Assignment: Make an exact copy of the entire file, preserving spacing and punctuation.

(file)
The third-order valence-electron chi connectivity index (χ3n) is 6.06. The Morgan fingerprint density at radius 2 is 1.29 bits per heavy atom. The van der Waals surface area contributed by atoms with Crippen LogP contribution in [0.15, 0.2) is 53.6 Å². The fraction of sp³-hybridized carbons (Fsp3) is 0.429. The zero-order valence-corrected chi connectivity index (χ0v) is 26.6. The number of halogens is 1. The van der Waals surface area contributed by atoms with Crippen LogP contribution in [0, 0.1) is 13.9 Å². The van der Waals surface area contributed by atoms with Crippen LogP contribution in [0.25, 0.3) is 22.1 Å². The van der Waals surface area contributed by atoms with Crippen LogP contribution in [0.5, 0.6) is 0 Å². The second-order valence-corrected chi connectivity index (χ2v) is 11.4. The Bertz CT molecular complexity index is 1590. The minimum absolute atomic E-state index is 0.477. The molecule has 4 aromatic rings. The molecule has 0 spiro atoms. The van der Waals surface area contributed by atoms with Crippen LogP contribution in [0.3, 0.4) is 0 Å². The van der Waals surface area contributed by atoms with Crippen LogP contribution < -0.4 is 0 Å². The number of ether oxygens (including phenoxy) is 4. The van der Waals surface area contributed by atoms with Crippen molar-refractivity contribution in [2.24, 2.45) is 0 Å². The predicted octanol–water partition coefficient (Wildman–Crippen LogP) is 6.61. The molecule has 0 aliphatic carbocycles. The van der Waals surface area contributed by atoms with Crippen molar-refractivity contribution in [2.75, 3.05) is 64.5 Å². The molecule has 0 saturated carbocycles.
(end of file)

The third-order valence-electron chi connectivity index (χ3n) is 6.06. The Morgan fingerprint density at radius 2 is 1.29 bits per heavy atom. The van der Waals surface area contributed by atoms with Crippen LogP contribution in [0.15, 0.2) is 53.6 Å². The fraction of sp³-hybridized carbons (Fsp3) is 0.429. The zero-order valence-corrected chi connectivity index (χ0v) is 26.6. The number of halogens is 1. The van der Waals surface area contributed by atoms with Crippen LogP contribution in [0, 0.1) is 13.9 Å². The van der Waals surface area contributed by atoms with Crippen LogP contribution in [0.25, 0.3) is 22.1 Å². The van der Waals surface area contributed by atoms with Crippen LogP contribution in [0.5, 0.6) is 0 Å². The second-order valence-corrected chi connectivity index (χ2v) is 11.4. The Bertz CT molecular complexity index is 1590. The minimum absolute atomic E-state index is 0.477. The molecule has 4 aromatic rings. The molecule has 0 spiro atoms. The van der Waals surface area contributed by atoms with Crippen LogP contribution in [0.3, 0.4) is 0 Å². The van der Waals surface area contributed by atoms with Crippen LogP contribution < -0.4 is 0 Å². The number of ether oxygens (including phenoxy) is 4. The van der Waals surface area contributed by atoms with Crippen molar-refractivity contribution in [2.24, 2.45) is 0 Å². The predicted octanol–water partition coefficient (Wildman–Crippen LogP) is 6.61. The molecule has 0 aliphatic carbocycles. The van der Waals surface area contributed by atoms with Crippen molar-refractivity contribution in [2.75, 3.05) is 64.5 Å². The molecule has 0 saturated carbocycles.